Arilin Thorferra is a Rha—a cat-woman, essentially—who stands about eighty feet high. She came from a country called Stravell, where there are two races: the Rha and the Liliren, who are mouse-like and stand about ankle high to the Rha. Despite what you might think about giant cats and little mice, most of the time there’s little conflict between the two races—although the Rha by and large think of the Liliren as somewhere between animals and “real” people.
The daughter of an eccentric scientist in Stravell, Arilin didn’t grow up very well socialized. It’s fair to say she was rather sociopathic, in fact, especially with Liliren. Through an extraordinary event involving one of her father’s inventions and a lightning storm, though, Arilin found herself transported to a strange land where nearly everyone was Liliren-sized, and she realized that to survive—at least with any semblance of civilization—she’d have to depend on their kindness, and learn to be kind to them in return. It turned out her new land did have other giants, but very few, and often not very nice. The once murderous young Rha, ironically, became considered one of the “safe” giants.
Over the years, Arilin came to see promoting good relations between giants and littles as her life’s work. She first created the Giants’ Club, a place designed for those of “normal” stature and giants to interact with (some) degree of safety. Later on, she joined with other giants in her adopted homeland who were creating a much more ambitious place for giants and littles to interact: a community college.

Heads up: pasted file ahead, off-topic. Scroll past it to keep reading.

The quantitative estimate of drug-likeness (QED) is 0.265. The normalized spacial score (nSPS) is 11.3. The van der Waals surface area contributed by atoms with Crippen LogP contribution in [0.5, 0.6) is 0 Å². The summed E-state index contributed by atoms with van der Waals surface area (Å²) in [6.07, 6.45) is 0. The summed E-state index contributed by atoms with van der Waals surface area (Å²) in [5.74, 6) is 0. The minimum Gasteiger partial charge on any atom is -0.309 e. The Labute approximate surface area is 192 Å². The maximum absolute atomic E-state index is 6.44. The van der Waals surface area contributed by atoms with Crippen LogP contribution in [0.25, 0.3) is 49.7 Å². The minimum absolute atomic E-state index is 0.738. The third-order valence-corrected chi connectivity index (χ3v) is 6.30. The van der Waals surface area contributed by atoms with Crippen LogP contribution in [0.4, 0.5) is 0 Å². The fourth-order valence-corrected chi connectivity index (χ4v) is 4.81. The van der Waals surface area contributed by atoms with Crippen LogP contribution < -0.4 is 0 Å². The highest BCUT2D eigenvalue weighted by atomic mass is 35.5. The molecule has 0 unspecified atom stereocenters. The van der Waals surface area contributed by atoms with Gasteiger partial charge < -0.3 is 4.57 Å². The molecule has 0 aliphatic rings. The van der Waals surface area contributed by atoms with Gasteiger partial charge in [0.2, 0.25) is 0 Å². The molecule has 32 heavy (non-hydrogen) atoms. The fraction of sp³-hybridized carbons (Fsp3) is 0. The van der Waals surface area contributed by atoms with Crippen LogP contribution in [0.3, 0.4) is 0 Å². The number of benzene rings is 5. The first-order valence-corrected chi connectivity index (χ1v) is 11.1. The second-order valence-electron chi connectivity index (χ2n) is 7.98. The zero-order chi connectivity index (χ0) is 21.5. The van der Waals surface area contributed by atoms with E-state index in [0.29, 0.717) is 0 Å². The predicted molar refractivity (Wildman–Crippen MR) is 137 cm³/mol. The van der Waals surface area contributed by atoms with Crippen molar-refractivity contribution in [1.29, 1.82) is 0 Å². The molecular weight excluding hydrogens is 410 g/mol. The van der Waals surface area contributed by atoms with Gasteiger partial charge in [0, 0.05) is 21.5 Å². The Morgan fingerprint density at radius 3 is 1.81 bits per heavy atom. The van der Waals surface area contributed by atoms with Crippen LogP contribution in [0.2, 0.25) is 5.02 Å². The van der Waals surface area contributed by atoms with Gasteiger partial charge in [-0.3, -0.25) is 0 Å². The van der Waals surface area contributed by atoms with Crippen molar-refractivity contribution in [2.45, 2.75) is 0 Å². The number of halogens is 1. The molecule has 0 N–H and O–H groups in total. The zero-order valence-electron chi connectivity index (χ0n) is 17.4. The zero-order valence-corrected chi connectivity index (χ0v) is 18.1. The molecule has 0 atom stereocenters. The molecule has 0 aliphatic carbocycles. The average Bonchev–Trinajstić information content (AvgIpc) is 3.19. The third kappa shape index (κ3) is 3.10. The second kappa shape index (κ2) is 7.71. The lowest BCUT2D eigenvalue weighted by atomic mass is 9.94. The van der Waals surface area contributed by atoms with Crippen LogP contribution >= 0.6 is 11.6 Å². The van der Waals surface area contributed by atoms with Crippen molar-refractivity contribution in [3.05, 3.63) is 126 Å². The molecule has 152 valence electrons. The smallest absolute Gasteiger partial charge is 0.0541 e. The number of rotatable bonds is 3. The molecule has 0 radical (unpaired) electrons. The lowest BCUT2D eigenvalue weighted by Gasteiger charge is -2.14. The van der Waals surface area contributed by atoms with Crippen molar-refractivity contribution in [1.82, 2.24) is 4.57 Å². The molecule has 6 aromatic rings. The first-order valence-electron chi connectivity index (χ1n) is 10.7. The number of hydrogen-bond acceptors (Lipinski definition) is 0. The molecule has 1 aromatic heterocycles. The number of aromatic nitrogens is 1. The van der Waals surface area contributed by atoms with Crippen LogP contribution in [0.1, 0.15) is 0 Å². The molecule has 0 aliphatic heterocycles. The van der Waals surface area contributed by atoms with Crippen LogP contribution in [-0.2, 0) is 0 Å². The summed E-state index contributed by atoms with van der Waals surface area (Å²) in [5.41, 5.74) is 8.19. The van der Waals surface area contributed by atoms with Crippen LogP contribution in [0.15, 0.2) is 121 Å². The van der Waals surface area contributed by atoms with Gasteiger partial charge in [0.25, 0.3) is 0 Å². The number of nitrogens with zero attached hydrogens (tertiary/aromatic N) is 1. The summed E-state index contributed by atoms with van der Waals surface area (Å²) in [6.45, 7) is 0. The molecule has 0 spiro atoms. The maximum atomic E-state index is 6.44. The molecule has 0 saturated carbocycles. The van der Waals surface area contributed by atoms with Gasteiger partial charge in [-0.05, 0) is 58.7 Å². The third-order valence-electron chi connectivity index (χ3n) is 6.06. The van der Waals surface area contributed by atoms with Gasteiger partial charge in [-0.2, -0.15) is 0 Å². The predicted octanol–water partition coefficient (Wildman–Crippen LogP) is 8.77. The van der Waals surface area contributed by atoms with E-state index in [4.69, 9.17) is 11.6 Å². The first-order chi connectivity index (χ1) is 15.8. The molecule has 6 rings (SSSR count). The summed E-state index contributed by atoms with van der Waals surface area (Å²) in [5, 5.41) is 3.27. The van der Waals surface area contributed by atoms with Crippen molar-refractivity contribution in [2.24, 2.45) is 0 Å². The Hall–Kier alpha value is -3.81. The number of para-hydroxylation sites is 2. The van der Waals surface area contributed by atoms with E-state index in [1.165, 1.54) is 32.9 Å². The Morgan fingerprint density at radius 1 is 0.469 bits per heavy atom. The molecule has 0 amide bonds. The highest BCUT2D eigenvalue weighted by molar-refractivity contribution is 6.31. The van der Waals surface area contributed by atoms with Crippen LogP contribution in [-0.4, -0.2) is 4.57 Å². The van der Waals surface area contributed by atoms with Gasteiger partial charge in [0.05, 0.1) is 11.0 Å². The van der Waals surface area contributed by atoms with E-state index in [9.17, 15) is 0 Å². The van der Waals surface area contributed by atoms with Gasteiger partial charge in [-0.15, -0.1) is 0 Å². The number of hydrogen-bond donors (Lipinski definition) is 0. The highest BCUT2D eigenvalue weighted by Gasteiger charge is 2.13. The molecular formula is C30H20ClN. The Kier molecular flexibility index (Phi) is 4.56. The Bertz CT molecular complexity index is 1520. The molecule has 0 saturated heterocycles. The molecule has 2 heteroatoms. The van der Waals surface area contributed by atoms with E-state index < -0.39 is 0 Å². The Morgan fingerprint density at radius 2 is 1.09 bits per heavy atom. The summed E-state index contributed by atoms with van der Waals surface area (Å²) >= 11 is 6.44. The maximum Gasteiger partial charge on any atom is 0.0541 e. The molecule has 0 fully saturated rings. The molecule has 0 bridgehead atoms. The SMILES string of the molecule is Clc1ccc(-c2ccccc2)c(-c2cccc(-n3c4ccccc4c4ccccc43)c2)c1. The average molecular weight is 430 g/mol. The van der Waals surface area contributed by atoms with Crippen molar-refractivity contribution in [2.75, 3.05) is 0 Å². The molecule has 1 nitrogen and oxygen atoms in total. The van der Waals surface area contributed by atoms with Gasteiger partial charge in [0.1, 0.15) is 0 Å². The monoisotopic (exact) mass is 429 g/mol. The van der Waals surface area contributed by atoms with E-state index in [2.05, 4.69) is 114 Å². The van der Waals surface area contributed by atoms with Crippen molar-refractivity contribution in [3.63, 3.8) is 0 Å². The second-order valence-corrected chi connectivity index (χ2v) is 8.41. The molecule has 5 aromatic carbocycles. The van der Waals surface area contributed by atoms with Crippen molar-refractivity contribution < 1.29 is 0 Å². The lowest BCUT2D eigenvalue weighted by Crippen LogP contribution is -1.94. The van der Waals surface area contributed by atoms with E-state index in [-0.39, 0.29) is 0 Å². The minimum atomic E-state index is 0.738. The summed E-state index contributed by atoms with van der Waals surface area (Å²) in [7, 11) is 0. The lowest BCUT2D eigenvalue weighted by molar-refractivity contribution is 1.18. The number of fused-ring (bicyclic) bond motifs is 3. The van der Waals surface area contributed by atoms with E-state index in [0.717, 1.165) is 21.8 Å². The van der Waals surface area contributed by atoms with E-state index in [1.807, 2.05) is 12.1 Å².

This is a collection of stories by Arilin, telling of giants—usually giantesses, and so far always furry—that she’s met or heard of over the years. They range the gamut from gentle giants to apocalyptic ones, and genres range over the map: science fiction, fantasy, horror, and whatever you might consider “slice of life but with giants.” Some of these stories previously appeared in MegaMorphics, a macrophile-themed APA; others first appeared on Arilin’s Fur Affinity archive.
(There are some stories featuring Arilin at various points in her life. “Cheating at Solitaire” is the oldest, with her as the antagonist; “Higher Learning” is her first day teaching at the community college; “If Lethe Should be Passed” is a story of Arilin’s unusual encounter with the goddess of death; “Teacher’s Pet” is a novella from the point of view of one of Arilin’s students, a rat girl with a crush on the Rha.)
Macrophilia is faux Latin for “an attraction to, or paraphilia involving, giants”; a macrophile is someone who experiences that attraction. While furry entered popular culture as “someone who dresses up in animal costumes,” the fandom term is rather broader than that: furries are animal-people, like Zootopia, or fans of animal-people. Despite what that episode of “CSI” told you, most furries don’t dress up in costumes, and furry isn’t exclusively sexual. That’s not to say that there isn’t a lot of furry sexy/kinky stuff out there, mind you. (That’d be a pretty disingenuous claim to make on this site, all things considered.)
So, yes: the stories here combine furries and macrophilia to produce giant animal-people. Why? Well: why not? Fantasies about giants nearly always have an uncivilized, primal edge, even when the giant is comparatively gentle. That’s also true of animal-people. So in that sense, it’s kind of a natural fit. Arilin goes more into depth on furries and macrophilia in general in an essay called “Dark Romance.”
This isn’t to say that Arilin will never write a story with a human or a demihuman giantess, or that she doesn’t like them—she is, in fact, rather a fan of Karbo and his ridiculously dangerous world of Felarya. It’s just that so far she hasn’t.